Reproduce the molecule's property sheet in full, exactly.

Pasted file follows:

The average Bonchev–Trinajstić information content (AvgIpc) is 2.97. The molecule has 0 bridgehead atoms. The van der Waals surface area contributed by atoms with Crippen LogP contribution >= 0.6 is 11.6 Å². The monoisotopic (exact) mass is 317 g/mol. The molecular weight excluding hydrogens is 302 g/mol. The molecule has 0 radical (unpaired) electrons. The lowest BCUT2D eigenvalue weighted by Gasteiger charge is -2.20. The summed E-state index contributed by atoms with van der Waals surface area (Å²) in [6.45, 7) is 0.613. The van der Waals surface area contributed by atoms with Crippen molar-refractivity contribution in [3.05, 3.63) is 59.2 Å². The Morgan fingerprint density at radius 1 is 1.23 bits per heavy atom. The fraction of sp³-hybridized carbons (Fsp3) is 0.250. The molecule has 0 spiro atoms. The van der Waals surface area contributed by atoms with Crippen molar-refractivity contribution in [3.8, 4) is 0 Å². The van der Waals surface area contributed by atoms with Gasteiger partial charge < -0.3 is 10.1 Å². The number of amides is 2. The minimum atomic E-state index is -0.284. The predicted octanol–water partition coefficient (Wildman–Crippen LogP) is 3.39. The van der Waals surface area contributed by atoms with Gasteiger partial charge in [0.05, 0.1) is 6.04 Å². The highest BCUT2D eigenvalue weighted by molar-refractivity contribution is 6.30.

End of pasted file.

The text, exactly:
The average Bonchev–Trinajstić information content (AvgIpc) is 2.97. The molecule has 0 bridgehead atoms. The van der Waals surface area contributed by atoms with Crippen LogP contribution >= 0.6 is 11.6 Å². The monoisotopic (exact) mass is 317 g/mol. The molecular weight excluding hydrogens is 302 g/mol. The molecule has 0 radical (unpaired) electrons. The lowest BCUT2D eigenvalue weighted by Gasteiger charge is -2.20. The summed E-state index contributed by atoms with van der Waals surface area (Å²) in [6.45, 7) is 0.613. The van der Waals surface area contributed by atoms with Crippen molar-refractivity contribution in [3.05, 3.63) is 59.2 Å². The Morgan fingerprint density at radius 1 is 1.23 bits per heavy atom. The fraction of sp³-hybridized carbons (Fsp3) is 0.250. The molecule has 0 spiro atoms. The van der Waals surface area contributed by atoms with Crippen molar-refractivity contribution in [3.8, 4) is 0 Å². The van der Waals surface area contributed by atoms with Gasteiger partial charge < -0.3 is 10.1 Å². The number of amides is 2. The minimum atomic E-state index is -0.284. The predicted octanol–water partition coefficient (Wildman–Crippen LogP) is 3.39. The van der Waals surface area contributed by atoms with Gasteiger partial charge in [0.05, 0.1) is 6.04 Å². The highest BCUT2D eigenvalue weighted by molar-refractivity contribution is 6.30.